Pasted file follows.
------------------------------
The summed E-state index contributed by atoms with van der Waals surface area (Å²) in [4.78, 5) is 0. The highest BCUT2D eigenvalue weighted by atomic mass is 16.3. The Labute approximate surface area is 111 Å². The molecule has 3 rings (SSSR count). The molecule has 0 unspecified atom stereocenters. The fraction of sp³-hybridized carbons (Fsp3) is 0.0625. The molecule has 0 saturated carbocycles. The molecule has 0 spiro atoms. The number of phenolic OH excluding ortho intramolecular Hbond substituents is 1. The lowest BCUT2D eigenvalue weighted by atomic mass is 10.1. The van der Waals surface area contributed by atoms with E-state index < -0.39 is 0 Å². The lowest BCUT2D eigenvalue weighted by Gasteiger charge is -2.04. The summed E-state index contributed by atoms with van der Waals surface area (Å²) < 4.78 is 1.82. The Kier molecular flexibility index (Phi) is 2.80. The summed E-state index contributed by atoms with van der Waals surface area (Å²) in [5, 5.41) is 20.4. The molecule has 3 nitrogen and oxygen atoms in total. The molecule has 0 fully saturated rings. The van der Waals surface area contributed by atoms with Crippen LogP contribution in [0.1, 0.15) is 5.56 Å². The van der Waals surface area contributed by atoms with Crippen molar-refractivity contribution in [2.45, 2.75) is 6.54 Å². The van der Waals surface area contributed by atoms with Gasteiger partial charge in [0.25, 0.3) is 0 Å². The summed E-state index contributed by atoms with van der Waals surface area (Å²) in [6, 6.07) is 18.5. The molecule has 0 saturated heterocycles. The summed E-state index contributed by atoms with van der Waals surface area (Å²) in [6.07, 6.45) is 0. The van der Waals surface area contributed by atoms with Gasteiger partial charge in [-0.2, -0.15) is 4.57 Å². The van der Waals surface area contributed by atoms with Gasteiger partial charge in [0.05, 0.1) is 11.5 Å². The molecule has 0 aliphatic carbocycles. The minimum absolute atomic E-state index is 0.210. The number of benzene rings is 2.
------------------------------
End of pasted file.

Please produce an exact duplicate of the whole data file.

The summed E-state index contributed by atoms with van der Waals surface area (Å²) in [4.78, 5) is 0. The highest BCUT2D eigenvalue weighted by atomic mass is 16.3. The Labute approximate surface area is 111 Å². The molecule has 3 rings (SSSR count). The molecule has 0 unspecified atom stereocenters. The fraction of sp³-hybridized carbons (Fsp3) is 0.0625. The molecule has 0 saturated carbocycles. The molecule has 0 spiro atoms. The number of phenolic OH excluding ortho intramolecular Hbond substituents is 1. The lowest BCUT2D eigenvalue weighted by atomic mass is 10.1. The van der Waals surface area contributed by atoms with E-state index < -0.39 is 0 Å². The lowest BCUT2D eigenvalue weighted by Gasteiger charge is -2.04. The summed E-state index contributed by atoms with van der Waals surface area (Å²) < 4.78 is 1.82. The Kier molecular flexibility index (Phi) is 2.80. The summed E-state index contributed by atoms with van der Waals surface area (Å²) in [5, 5.41) is 20.4. The molecule has 3 nitrogen and oxygen atoms in total. The molecule has 0 fully saturated rings. The van der Waals surface area contributed by atoms with Crippen LogP contribution in [0.1, 0.15) is 5.56 Å². The van der Waals surface area contributed by atoms with Crippen molar-refractivity contribution in [2.45, 2.75) is 6.54 Å². The van der Waals surface area contributed by atoms with Gasteiger partial charge in [0.25, 0.3) is 0 Å². The summed E-state index contributed by atoms with van der Waals surface area (Å²) in [6, 6.07) is 18.5. The molecule has 0 saturated heterocycles. The summed E-state index contributed by atoms with van der Waals surface area (Å²) in [6.07, 6.45) is 0. The van der Waals surface area contributed by atoms with Gasteiger partial charge in [-0.2, -0.15) is 4.57 Å². The van der Waals surface area contributed by atoms with Gasteiger partial charge in [0.05, 0.1) is 11.5 Å². The molecule has 0 aliphatic carbocycles. The minimum absolute atomic E-state index is 0.210. The number of benzene rings is 2.